Historical Argument & Way Ahead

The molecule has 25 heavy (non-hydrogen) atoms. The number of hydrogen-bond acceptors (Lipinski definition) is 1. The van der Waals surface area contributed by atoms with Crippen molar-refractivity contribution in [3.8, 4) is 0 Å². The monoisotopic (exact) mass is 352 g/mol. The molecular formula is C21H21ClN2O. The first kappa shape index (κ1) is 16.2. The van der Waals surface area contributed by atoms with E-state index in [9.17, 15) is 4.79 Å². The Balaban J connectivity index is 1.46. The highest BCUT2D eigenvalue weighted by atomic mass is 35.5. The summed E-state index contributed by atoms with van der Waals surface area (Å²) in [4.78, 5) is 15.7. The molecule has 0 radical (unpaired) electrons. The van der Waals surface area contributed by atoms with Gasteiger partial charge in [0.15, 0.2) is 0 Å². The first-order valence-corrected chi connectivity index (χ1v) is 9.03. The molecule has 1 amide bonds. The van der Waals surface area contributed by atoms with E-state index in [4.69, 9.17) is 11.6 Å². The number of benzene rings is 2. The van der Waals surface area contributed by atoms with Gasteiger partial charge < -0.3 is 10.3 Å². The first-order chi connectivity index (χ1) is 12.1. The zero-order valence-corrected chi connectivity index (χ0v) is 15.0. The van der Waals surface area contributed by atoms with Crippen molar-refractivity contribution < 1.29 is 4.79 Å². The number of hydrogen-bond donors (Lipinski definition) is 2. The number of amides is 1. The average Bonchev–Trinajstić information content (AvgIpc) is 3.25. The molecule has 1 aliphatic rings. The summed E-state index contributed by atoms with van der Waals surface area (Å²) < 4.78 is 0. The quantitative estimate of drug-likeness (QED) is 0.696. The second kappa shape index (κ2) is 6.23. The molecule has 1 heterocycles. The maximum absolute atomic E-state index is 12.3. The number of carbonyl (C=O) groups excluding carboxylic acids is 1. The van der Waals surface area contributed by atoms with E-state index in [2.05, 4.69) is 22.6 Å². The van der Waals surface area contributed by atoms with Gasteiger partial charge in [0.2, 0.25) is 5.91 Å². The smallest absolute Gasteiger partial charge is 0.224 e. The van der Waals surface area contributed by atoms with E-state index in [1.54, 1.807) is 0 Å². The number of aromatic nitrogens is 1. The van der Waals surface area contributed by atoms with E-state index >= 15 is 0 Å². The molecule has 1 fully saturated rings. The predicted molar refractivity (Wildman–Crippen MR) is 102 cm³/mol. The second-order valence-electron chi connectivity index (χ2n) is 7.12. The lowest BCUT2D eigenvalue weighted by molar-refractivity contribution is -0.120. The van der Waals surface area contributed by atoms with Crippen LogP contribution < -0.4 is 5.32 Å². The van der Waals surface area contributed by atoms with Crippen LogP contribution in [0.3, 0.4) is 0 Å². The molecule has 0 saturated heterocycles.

During the Cold War and détente between the USA and erstwhile USSR, many European strategists speculated many defence postures that included the ability to use effective force. Thus, many terms were coined. Intermediate Deterrence theory was propagated by Buzard; Intermediate Courses by Liddell Hart; the Middle Game by Strachey; Measured Retaliation by Healy. Buzzards of “Graduated Deterrence” propagated the most practical theory. However, Bernard Brodie who had expressed the tenets of nuclear war stated: ‘Nuclear War is Unwinnable’. What has to be really examined is, that will the theory of deterrence holds in the future too, for the developing nations of the Asian subcontinent? In the present fast detieorating Indo-Pacific environment with the US-china, rivalry in ascendency and India being the pivot in Asia as perceived by the USA is causing geo-political ripples in the China-ASEAN inter-states relationships. The emergence of QUAD in this region is yet another evolving architecture for security and freedom in this theatre. It is in the formative stage and as an annexure; the unspoken ‘Nuclear-Alliance’ between the states is bound to develop as part of an overarching Indo-Pacific strategy. This is again advantage India and will in fact strengthen the nuclear deterrence and nuclear stability in this region. Therefore, there is a need to do a closer examination of the current doctrine to ensure that India judiciously employs the currency of nuclear weapons so as to ensure a ‘A zero Sum Game’ when facing a duel threat(Pakistan-China nexus).In case of a singular threat, the said new doctrine should enable India, a clear edge over Pakistan. As regards China, the said new doctrine should be worded differently to ensure a “No War Matrix” equation. It could also talk of a ‘Nuclear Alliance Matrix’ (As discussed above) so added as a “Third Strike Force”. When such a ‘Force-Mix’ is added to this equation then a very complex nuclear matrix emerges in the Indo-Pacific Theatre, again with advantage India. Remember, nuclear war is unwinnable. The exercise of additions and subtractions of nuclear Warheads is only a theoretical figure. Because in reality it is only a mind game. However, ironically and truly, this actually affects and paves way for peace. The said discussed alliance mix, adds to India’s deterrence capability even against a twin threat. This will then shut the China conventional superiority argument over India at least for the next two decades. (There will be no more Doklams and Galwan incidents).This advantage will give adequate space to India for achieving its strategic objectives. This is just a school of thought and needs validation and debate. Thus, it can be said that these arguments and these equations are theoretical and may promote the deterrence stability to hold good between India and China. Otherwise alternatively, if status quo in the doctrine is maintained, then China will continue to enjoy overwhelming conventional and nuclear superiority over India, thus compelling India not to use Nuclear Weapons in case of a conventional military defeat? This issue needs more deliberation by military planners. With India now having a CDS, such introspection is possible on a fast track and is mandatory. There is a definite requirement of delineating geographic thresholds across the LAC/LOC and the same be dovetailed with the Limits of Penetration in the overall defence battle. These have to be decided by the military and that it should augment the defensibility of Strategic Objectives. The construction of the CPEC through Pakistan has yet added another dimension to the security calculus where Pak-China collusiveness is bound to synergise more and more.